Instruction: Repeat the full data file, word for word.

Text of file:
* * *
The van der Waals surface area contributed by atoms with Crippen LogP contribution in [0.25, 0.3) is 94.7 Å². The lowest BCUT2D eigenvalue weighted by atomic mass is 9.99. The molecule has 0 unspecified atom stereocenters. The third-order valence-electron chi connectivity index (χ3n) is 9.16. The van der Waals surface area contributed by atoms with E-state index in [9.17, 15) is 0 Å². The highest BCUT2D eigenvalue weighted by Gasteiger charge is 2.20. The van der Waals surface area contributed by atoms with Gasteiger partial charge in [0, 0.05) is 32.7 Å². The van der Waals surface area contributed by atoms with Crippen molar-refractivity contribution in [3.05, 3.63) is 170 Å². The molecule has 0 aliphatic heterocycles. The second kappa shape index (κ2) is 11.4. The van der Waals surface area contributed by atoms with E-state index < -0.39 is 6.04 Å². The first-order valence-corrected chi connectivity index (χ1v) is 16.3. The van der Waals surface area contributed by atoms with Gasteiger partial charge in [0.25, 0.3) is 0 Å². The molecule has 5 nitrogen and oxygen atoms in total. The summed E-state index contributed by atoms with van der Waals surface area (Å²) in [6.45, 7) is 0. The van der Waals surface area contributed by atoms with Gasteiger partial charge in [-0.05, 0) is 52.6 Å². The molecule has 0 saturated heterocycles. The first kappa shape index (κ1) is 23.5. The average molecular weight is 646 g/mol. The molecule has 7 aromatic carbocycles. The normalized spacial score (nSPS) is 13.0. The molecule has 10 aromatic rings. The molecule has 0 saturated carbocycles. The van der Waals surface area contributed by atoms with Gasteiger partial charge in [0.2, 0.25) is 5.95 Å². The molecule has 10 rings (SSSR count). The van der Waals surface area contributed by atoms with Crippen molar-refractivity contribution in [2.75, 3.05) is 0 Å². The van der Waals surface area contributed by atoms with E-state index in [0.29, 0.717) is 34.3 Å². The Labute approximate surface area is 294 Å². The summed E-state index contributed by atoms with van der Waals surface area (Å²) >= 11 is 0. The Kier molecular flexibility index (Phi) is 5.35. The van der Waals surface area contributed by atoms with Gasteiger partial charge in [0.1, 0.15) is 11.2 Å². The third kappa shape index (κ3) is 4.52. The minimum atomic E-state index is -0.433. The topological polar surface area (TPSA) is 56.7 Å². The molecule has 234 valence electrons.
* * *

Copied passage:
The van der Waals surface area contributed by atoms with Crippen LogP contribution in [0.25, 0.3) is 94.7 Å². The lowest BCUT2D eigenvalue weighted by atomic mass is 9.99. The molecule has 0 unspecified atom stereocenters. The third-order valence-electron chi connectivity index (χ3n) is 9.16. The van der Waals surface area contributed by atoms with E-state index in [9.17, 15) is 0 Å². The highest BCUT2D eigenvalue weighted by Gasteiger charge is 2.20. The van der Waals surface area contributed by atoms with Gasteiger partial charge in [0, 0.05) is 32.7 Å². The van der Waals surface area contributed by atoms with Crippen molar-refractivity contribution in [3.05, 3.63) is 170 Å². The molecule has 0 aliphatic heterocycles. The second kappa shape index (κ2) is 11.4. The van der Waals surface area contributed by atoms with E-state index < -0.39 is 6.04 Å². The first-order valence-corrected chi connectivity index (χ1v) is 16.3. The van der Waals surface area contributed by atoms with Gasteiger partial charge in [0.25, 0.3) is 0 Å². The molecule has 5 nitrogen and oxygen atoms in total. The summed E-state index contributed by atoms with van der Waals surface area (Å²) in [6.45, 7) is 0. The van der Waals surface area contributed by atoms with Gasteiger partial charge in [-0.05, 0) is 52.6 Å². The molecule has 0 saturated heterocycles. The first kappa shape index (κ1) is 23.5. The average molecular weight is 646 g/mol. The molecule has 7 aromatic carbocycles. The normalized spacial score (nSPS) is 13.0. The molecule has 10 aromatic rings. The molecule has 0 saturated carbocycles. The van der Waals surface area contributed by atoms with Gasteiger partial charge in [0.2, 0.25) is 5.95 Å². The molecule has 10 rings (SSSR count). The van der Waals surface area contributed by atoms with Crippen molar-refractivity contribution in [2.75, 3.05) is 0 Å². The van der Waals surface area contributed by atoms with E-state index in [0.29, 0.717) is 34.3 Å². The Labute approximate surface area is 294 Å². The summed E-state index contributed by atoms with van der Waals surface area (Å²) >= 11 is 0. The Kier molecular flexibility index (Phi) is 5.35. The van der Waals surface area contributed by atoms with Gasteiger partial charge in [0.1, 0.15) is 11.2 Å². The third kappa shape index (κ3) is 4.52. The minimum atomic E-state index is -0.433. The topological polar surface area (TPSA) is 56.7 Å². The molecule has 234 valence electrons.